27 May 2019

More than an old car #103: Saab 96

Having featured the well-known Saab 900 previously, I hope that it has educated you on this car brand that seems to be stuck between being popular and obscure. However, surprises do keep coming, such as this 1967 Saab 96, which is possibly the oldest Saab car in Singapore!

The Saab 96 (internally known as Project 93C) was first introduced in 1960, as a replacement for the 93 and was the 3rd production car by Saab. It featured greater storage space and a larger rear window for better visibility. Some time in 1965, it underwent a facelift that featured a more intricate front end and a longer engine bay, in anticipation for a larger engine. A major facelift also happened in 1974, where the headlights became rectangular and the chrome bow was replaced with black plastic. 

It was praised for its unique aerodynamic shape, giving little wind noise at high speeds and the adjustable back seats, allowing one to load more goods if necessary. The Saab 96 proved popular due to its durability and ease of maintenance, and was suitably equipped for the Nordic conditions such as heating mechanisms, large tyres and abundant ground clearance.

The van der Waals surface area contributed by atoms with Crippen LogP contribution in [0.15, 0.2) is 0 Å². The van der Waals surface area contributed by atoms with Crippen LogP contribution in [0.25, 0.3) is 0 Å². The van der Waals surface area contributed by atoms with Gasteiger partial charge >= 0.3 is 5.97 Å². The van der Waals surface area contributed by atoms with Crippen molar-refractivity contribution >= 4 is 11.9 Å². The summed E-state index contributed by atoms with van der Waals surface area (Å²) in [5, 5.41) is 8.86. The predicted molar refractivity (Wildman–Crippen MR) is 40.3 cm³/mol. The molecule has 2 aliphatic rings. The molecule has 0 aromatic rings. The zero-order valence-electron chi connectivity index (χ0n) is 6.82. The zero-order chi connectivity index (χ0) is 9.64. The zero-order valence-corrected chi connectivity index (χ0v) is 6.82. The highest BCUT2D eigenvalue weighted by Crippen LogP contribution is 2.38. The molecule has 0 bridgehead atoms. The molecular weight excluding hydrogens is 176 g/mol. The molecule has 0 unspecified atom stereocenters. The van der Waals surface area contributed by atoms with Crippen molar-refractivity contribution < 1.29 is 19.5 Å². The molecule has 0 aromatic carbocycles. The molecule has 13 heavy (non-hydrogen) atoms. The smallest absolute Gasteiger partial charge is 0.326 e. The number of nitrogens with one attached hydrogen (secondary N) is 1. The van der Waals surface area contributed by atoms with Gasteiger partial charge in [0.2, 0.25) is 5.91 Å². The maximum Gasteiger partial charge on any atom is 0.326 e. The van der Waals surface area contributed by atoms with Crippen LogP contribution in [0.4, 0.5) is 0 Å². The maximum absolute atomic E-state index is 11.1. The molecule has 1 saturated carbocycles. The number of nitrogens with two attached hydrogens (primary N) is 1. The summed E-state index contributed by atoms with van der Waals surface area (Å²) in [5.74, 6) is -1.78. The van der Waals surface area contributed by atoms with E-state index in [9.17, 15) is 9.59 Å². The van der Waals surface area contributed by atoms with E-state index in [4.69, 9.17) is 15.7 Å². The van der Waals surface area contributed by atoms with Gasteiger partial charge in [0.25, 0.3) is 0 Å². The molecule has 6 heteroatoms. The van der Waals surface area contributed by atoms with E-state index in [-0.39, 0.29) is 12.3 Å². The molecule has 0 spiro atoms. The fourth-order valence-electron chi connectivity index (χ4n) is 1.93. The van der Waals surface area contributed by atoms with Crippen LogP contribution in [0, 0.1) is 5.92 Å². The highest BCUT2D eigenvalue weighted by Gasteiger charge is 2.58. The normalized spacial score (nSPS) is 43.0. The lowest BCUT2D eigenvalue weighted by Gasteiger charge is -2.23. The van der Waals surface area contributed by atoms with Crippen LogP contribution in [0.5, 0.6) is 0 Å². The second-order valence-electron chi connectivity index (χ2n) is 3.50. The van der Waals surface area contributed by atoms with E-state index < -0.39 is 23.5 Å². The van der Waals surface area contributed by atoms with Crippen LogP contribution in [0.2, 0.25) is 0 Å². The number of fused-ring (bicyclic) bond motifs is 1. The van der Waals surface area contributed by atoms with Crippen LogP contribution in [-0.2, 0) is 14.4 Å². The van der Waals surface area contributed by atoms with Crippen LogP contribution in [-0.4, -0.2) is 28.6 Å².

An unusual feature was the 'freewheel', where the transmission could run faster than the engine, providing an advantageous fuel consumption when going downhill for instance. As such, it proved popular at rally events, experiencing success throughout the 60s. It was equipped with a 841 cc Saab i3 engine, allowing it to reach a top speed of 127 km/h with an acceleration of 24.1 seconds [0-60 mph]. It was 4170 mm long and weighed 873 kg.

Production of the Saab 96 ended in 1980 with 547,221 units made. Currently, this is 1 of 2 units that are left in Singapore, where the other unit is a facelifted version with the rectangular lights. It was first introduced here in 1961 by Malayan Motors, where it had a retail price of $6,950 [approximately $30,000 in today's money]. I am inclined to think that few people would know what this odd-looking machine is, given how Saab is dying out here. It is also surprising that the owner has kept it it good condition, even sporting its original plate number! This unit seems to be driven once in a while and if you're lucky, you can perhaps see it on the road!

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